At the age of 23, I was the first official hire of a promising, New York City-based nanotechnology start-up. I was asked to head up the Partnership Development efforts and it wasn’t long before the just-as-youthful Founder & CEO and I were joined by other team members, all bringing different skills sets, personalities, and perspectives to the mix. It made for a dynamic team, one that was very committed to our mission of investing in commercially promising university-based nanotechnologies…but one that faced sizable challenges in its “norming” efforts.
The trial-by-fire, all-hands-on-deck work flow of a start-up company allowed me to take on an array of incredible responsibilities and gain exposure to high-growth industries and related trends. In terms of professional and life experience, the time I spent with the company is priceless. And while I am acutely aware of the value of this experience, it is only recently, thanks to my time spent at Clarus, that I uncovered other important lessons.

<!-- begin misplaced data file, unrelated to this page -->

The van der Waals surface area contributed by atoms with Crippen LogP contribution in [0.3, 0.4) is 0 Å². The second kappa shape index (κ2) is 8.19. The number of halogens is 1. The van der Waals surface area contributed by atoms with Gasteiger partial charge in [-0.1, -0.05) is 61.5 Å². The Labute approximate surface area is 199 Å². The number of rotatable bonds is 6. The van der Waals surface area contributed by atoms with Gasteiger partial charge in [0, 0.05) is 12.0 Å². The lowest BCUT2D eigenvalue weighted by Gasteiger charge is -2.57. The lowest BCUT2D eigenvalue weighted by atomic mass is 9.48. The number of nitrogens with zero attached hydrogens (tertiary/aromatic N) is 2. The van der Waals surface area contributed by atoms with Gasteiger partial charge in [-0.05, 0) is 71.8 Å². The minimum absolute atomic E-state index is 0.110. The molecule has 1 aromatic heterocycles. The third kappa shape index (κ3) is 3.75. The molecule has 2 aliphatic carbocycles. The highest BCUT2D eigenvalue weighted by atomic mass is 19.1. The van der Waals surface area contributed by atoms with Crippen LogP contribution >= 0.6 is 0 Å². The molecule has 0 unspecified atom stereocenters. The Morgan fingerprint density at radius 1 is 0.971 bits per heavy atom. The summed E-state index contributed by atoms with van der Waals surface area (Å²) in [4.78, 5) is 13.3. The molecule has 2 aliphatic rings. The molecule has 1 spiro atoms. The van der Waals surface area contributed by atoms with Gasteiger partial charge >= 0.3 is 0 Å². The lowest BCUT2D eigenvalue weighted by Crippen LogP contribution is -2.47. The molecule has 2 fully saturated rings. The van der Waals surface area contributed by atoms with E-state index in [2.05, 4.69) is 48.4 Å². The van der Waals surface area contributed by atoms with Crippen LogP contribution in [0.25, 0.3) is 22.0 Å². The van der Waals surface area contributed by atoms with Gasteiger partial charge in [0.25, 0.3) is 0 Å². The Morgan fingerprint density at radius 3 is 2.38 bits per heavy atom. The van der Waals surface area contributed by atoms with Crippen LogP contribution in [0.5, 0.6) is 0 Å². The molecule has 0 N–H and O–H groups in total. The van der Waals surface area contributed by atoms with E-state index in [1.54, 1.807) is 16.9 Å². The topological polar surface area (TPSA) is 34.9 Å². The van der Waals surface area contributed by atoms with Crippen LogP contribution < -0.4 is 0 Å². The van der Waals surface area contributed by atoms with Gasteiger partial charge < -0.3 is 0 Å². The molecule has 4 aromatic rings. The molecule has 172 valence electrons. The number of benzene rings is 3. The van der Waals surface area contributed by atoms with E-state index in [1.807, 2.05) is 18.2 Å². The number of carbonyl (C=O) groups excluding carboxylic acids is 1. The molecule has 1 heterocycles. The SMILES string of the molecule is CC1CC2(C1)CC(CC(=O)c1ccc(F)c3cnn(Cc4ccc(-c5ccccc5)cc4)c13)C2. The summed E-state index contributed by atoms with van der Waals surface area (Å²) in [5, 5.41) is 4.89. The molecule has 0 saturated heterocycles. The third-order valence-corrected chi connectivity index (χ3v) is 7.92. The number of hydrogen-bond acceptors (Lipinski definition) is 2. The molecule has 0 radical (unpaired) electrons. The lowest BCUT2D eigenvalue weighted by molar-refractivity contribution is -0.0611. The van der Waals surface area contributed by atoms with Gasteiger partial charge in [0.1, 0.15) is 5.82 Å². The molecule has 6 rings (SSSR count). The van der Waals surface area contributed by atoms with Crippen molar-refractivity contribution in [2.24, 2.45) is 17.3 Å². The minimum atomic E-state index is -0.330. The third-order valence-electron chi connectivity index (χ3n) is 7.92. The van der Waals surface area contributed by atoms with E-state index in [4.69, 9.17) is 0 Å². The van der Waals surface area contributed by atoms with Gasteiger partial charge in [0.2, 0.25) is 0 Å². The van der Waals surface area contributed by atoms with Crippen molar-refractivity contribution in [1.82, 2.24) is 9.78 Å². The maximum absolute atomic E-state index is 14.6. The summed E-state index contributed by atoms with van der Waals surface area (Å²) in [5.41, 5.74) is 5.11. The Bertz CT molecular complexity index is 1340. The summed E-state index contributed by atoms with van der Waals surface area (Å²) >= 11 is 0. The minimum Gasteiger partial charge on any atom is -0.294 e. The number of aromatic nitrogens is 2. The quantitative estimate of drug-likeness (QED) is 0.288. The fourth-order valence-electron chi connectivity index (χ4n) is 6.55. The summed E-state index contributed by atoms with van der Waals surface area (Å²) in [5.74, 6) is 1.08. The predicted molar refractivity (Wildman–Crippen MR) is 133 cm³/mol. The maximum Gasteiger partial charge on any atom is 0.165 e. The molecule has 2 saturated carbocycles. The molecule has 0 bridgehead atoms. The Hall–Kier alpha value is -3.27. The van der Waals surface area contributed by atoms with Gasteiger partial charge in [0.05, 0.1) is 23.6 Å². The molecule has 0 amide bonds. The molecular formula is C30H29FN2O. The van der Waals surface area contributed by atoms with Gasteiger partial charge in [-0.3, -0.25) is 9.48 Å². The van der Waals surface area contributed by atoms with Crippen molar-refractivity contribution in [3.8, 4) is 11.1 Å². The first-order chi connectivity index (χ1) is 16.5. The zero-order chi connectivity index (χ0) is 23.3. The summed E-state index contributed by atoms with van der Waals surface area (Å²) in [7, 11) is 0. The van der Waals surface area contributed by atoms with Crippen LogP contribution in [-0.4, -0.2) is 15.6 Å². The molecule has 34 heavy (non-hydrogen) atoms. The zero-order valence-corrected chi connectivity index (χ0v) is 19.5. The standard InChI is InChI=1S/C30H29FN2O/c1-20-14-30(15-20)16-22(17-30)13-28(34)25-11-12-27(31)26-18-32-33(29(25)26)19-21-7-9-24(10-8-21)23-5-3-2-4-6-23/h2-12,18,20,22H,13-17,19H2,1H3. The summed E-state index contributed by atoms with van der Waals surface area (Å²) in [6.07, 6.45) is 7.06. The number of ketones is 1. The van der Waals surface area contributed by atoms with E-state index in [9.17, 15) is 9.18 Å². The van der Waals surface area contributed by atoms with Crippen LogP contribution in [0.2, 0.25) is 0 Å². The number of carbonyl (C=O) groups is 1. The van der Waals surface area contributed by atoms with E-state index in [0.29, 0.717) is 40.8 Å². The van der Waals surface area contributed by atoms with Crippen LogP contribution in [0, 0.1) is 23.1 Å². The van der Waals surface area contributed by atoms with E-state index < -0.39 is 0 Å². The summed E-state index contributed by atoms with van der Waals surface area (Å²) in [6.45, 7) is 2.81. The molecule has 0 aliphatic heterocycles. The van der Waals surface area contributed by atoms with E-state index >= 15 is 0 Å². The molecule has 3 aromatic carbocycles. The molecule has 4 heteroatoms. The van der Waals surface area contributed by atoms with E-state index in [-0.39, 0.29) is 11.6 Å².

At Clarus, we spend a great deal of time helping teams perform at the highest level. We help teams learn and leverage their collective strengths and personalities, as well as understand and navigate individual differences in approaches to conflict, communication, and change. We help our own team optimize performance around these issues too.
In hindsight, our start-up could have greatly benefited from both formal and informal team development activities. As our team grew so did our “differences.” We didn’t take the time to identify, align, and leverage our strengths. Nor did we recognize that the generational and personality diversity among our team made us better for it.
Fast forward nearly a decade and I, in a way, get a do-over. This summer I am serving as a mentor in a start-up accelerator in Chattanooga, TN. To this effort, I can bring lessons learned from my nanotech days and, much more importantly, I can share the “wisdom” on effective team development that I’ve gained at Clarus.
Many start-ups have changed the world. Countless others have failed…hard. Assuming that all things are equal on the quality of and market demand for the technology or other product offering, perhaps it is those that attend to the development of their team that will fare best? I, for one, believe that this worthwhile effort can make all the difference.